Previously, cartographers were asked to prepare something ahead of time. We did not want them thinking about this ahead of time, we did not want them to be forced to find time to fit this in with their client work. Additionally, we wanted to foster new relationships with these professional colleagues, getting to know one another on a much more personal level than trading files via email and ftp.

Hosting this high-energy kick-off event allows us to really demonstrate how much fun and how much excitement we have for mapgiving, and to share it with the world. While, at the same time, encouraging more cartographers to become involved in this cause.

A beautiful Friday

Thanks to a summer schedule that has allowed it, and a generous gesture, all of us at XNR have had a rotating cycle of Fridays off through August. I spent my day away from the desk to map work on the trail. A glorious day of low humidity, light breeze and mid-70s made for a great afternoon to do a little ground truthing.

I packed up my bike and headed over to the trail, ill-prepared for the short ride I had for the day, but my lack of preparation certainly added to the adventure. I cycled through the city and found my way to the client's office where they were celebrating with a brat cookout. We met briefly, while he prepared and served food to the interns who were one their way back to school. I gathered more information from him about the project and a shared the approach the captains have decided on: one team for the print product and one for the on-line. He is quite excited.

We will plan to speak with the organization to determine a more focused list of goals for the project this month and will then begin collecting the data from them in early September.

Thursday, August 14, 2008

Client meeting and ground truthing

Tomorrow I will be meeting with the client for the kick-off event and touring the area that the Wayfinding teams will be mapping.

In the meantime, we are continuing to help the captains establish their teams. It's exciting to see all of these talented individuals coming together.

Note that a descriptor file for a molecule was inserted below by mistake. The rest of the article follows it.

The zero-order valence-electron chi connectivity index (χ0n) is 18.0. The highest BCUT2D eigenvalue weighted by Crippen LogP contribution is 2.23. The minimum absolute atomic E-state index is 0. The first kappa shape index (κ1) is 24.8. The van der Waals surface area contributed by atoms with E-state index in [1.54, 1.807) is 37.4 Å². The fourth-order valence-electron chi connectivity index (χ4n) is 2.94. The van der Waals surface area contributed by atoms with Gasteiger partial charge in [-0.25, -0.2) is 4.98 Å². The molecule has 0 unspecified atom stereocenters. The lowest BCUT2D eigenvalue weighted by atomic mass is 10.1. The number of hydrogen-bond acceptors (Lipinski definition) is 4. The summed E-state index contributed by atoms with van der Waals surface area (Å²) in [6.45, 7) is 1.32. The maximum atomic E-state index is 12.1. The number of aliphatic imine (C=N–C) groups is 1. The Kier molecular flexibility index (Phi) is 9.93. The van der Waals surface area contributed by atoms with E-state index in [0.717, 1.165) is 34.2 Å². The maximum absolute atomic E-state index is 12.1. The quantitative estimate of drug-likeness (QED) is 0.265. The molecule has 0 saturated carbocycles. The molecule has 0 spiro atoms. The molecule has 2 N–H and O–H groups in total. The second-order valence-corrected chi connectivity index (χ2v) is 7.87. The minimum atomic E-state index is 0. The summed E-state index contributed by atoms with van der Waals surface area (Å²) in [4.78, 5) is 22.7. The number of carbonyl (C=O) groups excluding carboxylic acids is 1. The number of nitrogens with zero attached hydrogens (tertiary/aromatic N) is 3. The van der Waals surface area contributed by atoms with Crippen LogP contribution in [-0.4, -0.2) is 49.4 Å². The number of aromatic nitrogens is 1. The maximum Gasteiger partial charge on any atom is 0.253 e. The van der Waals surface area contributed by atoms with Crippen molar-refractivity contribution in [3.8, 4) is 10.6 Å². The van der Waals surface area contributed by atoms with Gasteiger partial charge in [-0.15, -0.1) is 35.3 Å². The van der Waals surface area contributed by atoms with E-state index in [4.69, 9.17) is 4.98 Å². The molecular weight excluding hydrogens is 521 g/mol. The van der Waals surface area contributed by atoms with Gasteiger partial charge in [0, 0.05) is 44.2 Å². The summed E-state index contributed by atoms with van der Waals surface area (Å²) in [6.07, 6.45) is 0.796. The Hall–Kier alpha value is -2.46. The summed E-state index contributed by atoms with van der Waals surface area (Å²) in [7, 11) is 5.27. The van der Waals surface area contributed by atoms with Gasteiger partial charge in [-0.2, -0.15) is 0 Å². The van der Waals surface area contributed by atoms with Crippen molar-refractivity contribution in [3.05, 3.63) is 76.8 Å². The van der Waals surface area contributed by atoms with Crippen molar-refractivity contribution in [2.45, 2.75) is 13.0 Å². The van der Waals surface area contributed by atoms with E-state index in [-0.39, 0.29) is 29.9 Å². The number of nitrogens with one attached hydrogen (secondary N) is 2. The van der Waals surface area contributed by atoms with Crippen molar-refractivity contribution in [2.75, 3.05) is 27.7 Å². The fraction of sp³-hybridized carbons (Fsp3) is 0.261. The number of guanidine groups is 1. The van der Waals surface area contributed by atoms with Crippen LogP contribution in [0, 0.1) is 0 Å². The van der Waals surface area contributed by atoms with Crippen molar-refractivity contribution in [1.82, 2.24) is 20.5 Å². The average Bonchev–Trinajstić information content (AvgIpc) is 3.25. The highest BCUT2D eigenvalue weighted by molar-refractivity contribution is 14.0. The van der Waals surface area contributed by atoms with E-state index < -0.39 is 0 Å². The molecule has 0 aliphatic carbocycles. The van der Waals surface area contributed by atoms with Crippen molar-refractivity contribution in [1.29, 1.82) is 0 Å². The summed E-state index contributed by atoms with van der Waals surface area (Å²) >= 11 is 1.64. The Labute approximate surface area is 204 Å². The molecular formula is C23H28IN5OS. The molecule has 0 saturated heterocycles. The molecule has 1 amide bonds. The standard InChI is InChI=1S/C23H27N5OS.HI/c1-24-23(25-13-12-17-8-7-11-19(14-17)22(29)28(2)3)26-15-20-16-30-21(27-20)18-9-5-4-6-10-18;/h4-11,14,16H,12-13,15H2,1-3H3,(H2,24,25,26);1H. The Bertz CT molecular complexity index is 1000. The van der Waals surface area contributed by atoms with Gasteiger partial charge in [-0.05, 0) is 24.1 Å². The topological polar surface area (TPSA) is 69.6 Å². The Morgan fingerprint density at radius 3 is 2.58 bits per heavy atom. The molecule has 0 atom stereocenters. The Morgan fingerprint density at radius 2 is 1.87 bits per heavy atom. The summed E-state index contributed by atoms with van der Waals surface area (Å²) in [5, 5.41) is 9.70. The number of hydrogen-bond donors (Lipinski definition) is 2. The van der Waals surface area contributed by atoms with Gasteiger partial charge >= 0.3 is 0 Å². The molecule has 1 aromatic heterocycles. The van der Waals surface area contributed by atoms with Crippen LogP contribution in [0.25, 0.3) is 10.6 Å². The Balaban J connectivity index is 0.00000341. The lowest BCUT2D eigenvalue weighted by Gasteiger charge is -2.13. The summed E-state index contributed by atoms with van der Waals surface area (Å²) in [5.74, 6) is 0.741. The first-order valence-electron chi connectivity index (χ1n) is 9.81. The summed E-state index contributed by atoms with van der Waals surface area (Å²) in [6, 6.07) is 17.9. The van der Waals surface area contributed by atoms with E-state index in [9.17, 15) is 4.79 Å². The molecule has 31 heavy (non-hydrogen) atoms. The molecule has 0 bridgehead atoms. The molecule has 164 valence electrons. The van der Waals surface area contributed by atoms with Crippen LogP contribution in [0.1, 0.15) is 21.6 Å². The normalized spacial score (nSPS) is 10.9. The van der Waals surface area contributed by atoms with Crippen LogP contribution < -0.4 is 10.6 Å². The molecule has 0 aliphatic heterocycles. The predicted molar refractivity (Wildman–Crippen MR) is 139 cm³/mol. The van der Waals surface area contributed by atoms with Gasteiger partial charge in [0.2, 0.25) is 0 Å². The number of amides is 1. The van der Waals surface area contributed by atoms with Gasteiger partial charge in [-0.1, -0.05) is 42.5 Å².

You will be able to keep up with the kick-off event, as we blog, hourly here. Also, we will be posting regularly to Twitter, and will encourage the team members to do the same, throughout the evening. More information will follow as October approaches. If you want to get a head start on catching our tweets find us on Twitter: LouCross or tanmabuck.

Saturday, August 9, 2008


What qualifies someone to be a mapgiving team member (a.k.a. wayfinder)?
First of all, you've got to be someone who loves maps enough to sit in a room with other talented cartographers for up to 12 hours working towards the common goal of creating an outstanding map for a client you've just met. Sound like fun? We're counting on it.

We'll take care of wayfinders while they're working...They'll be well fed and watered, as they embark on the challenge of collaborating with their professional colleagues...and plotting a course for project completion.

The logistics of it all: Each team member must come prepared with his or her own laptop and appropriate software, or be able to borrow one, could be a teammate, who isn't required to be working on the project at the same time. This can be coordinated with the team captain. The mapping will begin at 4 pm MDT on Tuesday, October 7, 2008, and can last until 4 am, if necessary. Team members only need to be present for their specific task, but are encouraged to hang around throughout the process.

The info, as it was sent to the captains:
"Thank you for agreeing to be a captain for the mapgiving kick-off. Now it’s time to assemble your team. Once your roster is set, you will not need to do anything until Tuesday, October 7.